“The destination of the journey is praise itself. The point emerges forcefully from the climactic final five psalms, 146-50. Here the ‘I’ speaker virtually disappears from view, yet is inevitably present in the words and acts of praise. The ‘narrative’ of the Psalms, with all its particularities of Israel’s life, runs out in the unbridled praise of these ‘Hallelujah’ psalms. Lament has been left behind here, in ringing notes that seem timeless and pure. A human voice speaks out of a kind of heavenly vision, having joined the heavenly praise.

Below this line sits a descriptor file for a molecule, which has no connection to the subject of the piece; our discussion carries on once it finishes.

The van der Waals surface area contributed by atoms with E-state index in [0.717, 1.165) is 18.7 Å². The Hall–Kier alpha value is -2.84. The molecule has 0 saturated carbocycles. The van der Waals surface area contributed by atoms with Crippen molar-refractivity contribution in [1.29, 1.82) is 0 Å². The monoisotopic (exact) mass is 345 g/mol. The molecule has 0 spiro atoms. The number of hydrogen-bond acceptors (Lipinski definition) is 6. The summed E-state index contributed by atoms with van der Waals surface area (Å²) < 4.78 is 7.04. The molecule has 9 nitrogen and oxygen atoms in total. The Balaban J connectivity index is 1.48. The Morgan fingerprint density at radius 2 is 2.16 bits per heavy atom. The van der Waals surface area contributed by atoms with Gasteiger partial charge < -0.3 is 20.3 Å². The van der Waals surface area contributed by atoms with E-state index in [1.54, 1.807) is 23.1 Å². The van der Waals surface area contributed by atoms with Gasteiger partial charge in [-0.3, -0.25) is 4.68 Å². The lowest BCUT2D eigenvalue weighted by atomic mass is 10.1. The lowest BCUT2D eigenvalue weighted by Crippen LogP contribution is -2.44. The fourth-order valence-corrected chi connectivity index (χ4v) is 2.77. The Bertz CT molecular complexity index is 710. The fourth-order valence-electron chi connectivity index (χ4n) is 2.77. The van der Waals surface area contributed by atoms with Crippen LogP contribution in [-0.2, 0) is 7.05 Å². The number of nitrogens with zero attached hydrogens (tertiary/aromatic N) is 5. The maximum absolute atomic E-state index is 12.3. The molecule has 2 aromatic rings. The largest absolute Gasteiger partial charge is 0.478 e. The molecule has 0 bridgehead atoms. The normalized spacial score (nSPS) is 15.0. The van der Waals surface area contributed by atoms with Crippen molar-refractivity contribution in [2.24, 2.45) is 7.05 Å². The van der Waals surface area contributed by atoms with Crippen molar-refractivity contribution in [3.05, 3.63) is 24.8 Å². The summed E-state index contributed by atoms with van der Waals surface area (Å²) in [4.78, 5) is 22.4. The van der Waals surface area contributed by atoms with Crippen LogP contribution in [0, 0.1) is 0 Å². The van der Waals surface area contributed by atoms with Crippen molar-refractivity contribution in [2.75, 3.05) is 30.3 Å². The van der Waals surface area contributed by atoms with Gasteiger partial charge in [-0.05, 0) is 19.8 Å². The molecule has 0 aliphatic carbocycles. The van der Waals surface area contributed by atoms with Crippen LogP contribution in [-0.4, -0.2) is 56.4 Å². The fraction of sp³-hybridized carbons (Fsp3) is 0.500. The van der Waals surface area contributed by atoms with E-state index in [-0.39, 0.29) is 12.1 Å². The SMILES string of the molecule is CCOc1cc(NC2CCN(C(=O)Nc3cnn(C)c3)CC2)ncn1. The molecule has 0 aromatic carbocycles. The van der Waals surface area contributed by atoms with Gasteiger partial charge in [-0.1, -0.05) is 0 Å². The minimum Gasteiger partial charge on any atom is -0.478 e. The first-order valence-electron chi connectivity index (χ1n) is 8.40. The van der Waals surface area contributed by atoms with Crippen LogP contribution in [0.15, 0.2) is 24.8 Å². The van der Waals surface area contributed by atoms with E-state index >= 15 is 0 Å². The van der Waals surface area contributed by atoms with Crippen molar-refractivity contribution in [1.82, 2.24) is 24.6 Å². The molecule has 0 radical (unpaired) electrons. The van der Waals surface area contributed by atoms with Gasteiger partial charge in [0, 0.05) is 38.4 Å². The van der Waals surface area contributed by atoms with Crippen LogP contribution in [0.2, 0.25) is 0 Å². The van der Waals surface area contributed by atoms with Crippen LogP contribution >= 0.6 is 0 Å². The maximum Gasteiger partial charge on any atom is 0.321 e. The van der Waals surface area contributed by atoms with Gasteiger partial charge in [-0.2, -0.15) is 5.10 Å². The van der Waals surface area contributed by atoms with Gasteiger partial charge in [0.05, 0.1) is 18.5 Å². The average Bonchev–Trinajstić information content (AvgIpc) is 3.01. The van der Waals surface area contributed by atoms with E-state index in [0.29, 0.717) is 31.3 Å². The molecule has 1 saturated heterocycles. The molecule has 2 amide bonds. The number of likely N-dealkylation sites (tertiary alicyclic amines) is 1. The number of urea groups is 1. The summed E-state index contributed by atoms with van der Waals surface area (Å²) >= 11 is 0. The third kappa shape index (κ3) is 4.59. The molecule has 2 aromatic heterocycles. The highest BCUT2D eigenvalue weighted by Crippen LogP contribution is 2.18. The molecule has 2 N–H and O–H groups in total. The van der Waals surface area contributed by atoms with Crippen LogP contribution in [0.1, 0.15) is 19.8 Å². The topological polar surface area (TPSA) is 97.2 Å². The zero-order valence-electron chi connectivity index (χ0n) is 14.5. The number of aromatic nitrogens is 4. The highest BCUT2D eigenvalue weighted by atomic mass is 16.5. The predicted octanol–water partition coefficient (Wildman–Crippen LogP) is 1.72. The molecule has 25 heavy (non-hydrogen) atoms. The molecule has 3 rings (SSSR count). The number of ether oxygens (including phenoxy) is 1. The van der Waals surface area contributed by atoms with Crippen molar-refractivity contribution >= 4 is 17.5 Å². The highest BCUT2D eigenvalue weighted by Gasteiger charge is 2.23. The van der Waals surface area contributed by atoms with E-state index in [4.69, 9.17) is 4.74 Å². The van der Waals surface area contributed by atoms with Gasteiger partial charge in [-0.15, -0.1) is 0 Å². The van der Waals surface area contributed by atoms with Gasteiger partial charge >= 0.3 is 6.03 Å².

Yet the speaker is not airbrushed. It is the same voice that we have encountered everywhere in the Psalms, in great joys and deep sorrows, the voice that cannot be quite identified with any figure, but who somehow encapsulates the full range of Israel’s—and ordinary human—experience. This ‘I’ is simply the human being in God’s world. It is the bookend echo of the Psalter’s opening: ‘Blessed is the one who does not walk in step with the wicked’ (Ps. 1:1). By this stage we have seen something of what that might mean. The ‘endless Hallelujah’ that Psalms 146-50 open onto is uttered by one who has endured all that a human being can endure, but has become wise, and now, as none other than adam, leads the creation in praise. It is this voice, possessed by the praise of God, that may be said, in the end, to answer that other psalmist’s question (Ps. 8:4): ‘What is the human being, that you should pay attention to them?’” (J. Gordon McConville, Being Human in God’s World: An Old Testament Theology of Humanity, pp. 201-02)